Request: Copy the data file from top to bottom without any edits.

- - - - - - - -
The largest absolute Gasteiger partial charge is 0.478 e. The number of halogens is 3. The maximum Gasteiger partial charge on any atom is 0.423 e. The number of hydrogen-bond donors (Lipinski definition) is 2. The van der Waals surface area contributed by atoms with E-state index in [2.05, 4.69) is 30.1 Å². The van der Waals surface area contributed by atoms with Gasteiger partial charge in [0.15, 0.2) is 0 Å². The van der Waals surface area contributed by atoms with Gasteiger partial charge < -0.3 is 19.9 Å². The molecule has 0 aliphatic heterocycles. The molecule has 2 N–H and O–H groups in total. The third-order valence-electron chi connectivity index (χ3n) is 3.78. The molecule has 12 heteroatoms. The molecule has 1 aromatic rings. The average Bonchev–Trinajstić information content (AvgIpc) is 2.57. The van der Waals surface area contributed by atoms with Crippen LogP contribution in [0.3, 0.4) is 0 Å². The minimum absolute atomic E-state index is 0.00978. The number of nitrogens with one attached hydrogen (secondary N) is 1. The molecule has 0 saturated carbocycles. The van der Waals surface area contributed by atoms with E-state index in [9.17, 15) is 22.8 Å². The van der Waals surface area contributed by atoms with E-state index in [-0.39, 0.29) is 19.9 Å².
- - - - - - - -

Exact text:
The largest absolute Gasteiger partial charge is 0.478 e. The number of halogens is 3. The maximum Gasteiger partial charge on any atom is 0.423 e. The number of hydrogen-bond donors (Lipinski definition) is 2. The van der Waals surface area contributed by atoms with E-state index in [2.05, 4.69) is 30.1 Å². The van der Waals surface area contributed by atoms with Gasteiger partial charge in [0.15, 0.2) is 0 Å². The van der Waals surface area contributed by atoms with Gasteiger partial charge < -0.3 is 19.9 Å². The molecule has 0 aliphatic heterocycles. The molecule has 2 N–H and O–H groups in total. The third-order valence-electron chi connectivity index (χ3n) is 3.78. The molecule has 12 heteroatoms. The molecule has 1 aromatic rings. The average Bonchev–Trinajstić information content (AvgIpc) is 2.57. The van der Waals surface area contributed by atoms with Crippen LogP contribution in [0.3, 0.4) is 0 Å². The minimum absolute atomic E-state index is 0.00978. The number of nitrogens with one attached hydrogen (secondary N) is 1. The molecule has 0 saturated carbocycles. The van der Waals surface area contributed by atoms with E-state index in [9.17, 15) is 22.8 Å². The van der Waals surface area contributed by atoms with E-state index in [-0.39, 0.29) is 19.9 Å².